Sport Cricket ‘One of the greatest catches of all time’: Cricket’s World Cup starts with an unforgettable moment

‘One of the greatest catches of all time’: Cricket’s World Cup starts with an unforgettable moment

Ben Stokes (C), Joe Root and Jofra Archer of England celebrate after the wicket of Kagiso Rabada of South Africa falls. Photo: Getty
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England all-rounder Ben Stokes showed off his incredible athleticism to take one of the best catches in cricket history in the 2019 ICC World Cup opener.

Pre-tournament favourites England – hosts of the event with Wales – coasted to a 104-run win against South Africa at The Oval on Friday morning (AEST) but it was Stokes who stole the headlines with an unforgettable piece of skill.

The 27-year-old, fielding at deep midwicket, sprinted backwards before diving to take a stunning one-handed catch to dismiss South Africa’s Andile Phehlukwayo.

“That is one of the greatest catches of all time! You cannot do that!” former England captain Nasser Hussain said on the ICC’s world feed.

“I had a little bit of a panic on. I was a little bit further in than what I should have been,” Stokes said afterwards.

“I’m lucky it stuck. It’s probably a regulation catch if I’m in the right position!”

Stokes also made 89 from 79 deliveries and chipped in with two late wickets in what was a man-of-the-match performance.

England’s 8-311 proved too much for South Africa, bowled out for 207 with more than 10 overs remaining.

The match was the first of 48 at the World Cup, with the event set to run until mid-July.

What are Australia’s chances?

Justin Langer’s side are ranked as the third favourites, behind only England and India.

A dreadful run of form that saw Australia win just four of 26 completed one-day internationals between January 2017 and March 2019 is a forgotten memory after an eight-match winning streak leading into the World Cup.

Key to Australia’s upturn in form has been its decision to eventually embrace playing two spinners, in Adam Zampa and Nathan Lyon, and a host of big scores with the bat.

Usman Khawaja and captain Aaron Finch enter the tournament as the highest run-scorers in one-day international cricket in 2019, while the much-anticipated returns of David Warner and Steve Smith will fill column inches and add considerable firepower to Australia’s top order.

Both will come in for crowd criticism after returning to international cricket from ball-tampering bans but Warner was the highest run-scorer in this season’s Indian Premier League while Smith’s list of scores in the lead-up games for Australia read 22, 89 not out, 91 not out, 76 and 116.

Australia has won four of the past five World Cups and five overall, more than any other nation.

That tally includes a 2015 success against New Zealand but just five players who featured in that Melbourne decider are in the squad for the 2019 edition.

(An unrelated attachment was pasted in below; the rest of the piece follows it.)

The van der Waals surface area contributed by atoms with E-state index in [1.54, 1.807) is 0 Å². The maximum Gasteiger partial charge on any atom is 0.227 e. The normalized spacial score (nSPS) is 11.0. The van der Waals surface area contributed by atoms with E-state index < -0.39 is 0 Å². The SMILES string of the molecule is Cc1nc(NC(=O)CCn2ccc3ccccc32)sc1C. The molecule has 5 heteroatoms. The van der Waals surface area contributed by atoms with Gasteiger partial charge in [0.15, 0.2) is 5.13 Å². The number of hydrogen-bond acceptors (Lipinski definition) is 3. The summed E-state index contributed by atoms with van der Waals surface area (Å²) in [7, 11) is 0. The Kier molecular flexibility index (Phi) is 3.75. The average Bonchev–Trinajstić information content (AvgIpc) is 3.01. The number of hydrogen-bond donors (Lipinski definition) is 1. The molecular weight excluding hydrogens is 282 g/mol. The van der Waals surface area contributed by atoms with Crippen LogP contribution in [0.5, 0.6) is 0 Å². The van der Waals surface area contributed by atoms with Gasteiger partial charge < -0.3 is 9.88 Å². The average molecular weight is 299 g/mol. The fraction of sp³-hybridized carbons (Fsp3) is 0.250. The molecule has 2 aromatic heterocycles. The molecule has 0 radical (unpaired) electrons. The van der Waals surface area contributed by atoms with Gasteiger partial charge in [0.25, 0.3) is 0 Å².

Mitchell Starc and Pat Cummins will lead Australia’s fast bowling attack and all-rounders Glenn Maxwell and Marcus Stoinis could also play key roles in the United Kingdom.

How does the tournament work?

Cricket’s World Cup is one of the few major sporting events that has shrunk in size, with just 10 nations competing in 2019, down from 14 just four years ago.

Gone are Ireland, Zimbabwe, Scotland and the United Arab Emirates, the new structure leading to the removal of separate groups.

Instead, each nation will play each other at this year’s World Cup, with the top four teams at the conclusion of the group stage progressing to the semi-finals.

It gives each team a guaranteed nine matches and ensures the tournament will run for more than six weeks.

Australia’s campaign begins against Afghanistan in Bristol at 10.30pm (AEST) on Saturday ahead of a tricky six-day period that will see it battle West Indies, India and Pakistan from June 6 to June 12.

Clashes against Sri Lanka and Bangladesh follow before Australia play key fixtures against England, New Zealand and South Africa.

The semi-finals will be held on Tuesday July 9 and Thursday July 11 before a July 14 final at the iconic Lord’s venue.

The big talking point

Much of the pre-tournament talk in the United Kingdom has centred on whether a nation can pass the ‘500 mark’, a once-mythical tally that now appears within reach.

A combination of factors has made a side scoring 500 runs in just 50 overs seem possible, with bigger bats, small British grounds, predicted docile pitches and the continued rise of Twenty20 cricket all playing their part.

England currently hold the world record, having smashed 6-481 against Australia in June last year, while West Indies hammered 421 in a warm-up fixture against New Zealand.

West Indies batsman Shai Hope said achieving the 500-run mark is “definitely a goal” of his team, while England are “obsessed” on getting there first, according to India captain Virat Kohli.

The battle within the battle should be exciting and, for what it’s worth, Australia legend Adam Gilchrist says a side scoring 500 “will definitely happen”. Watch this space.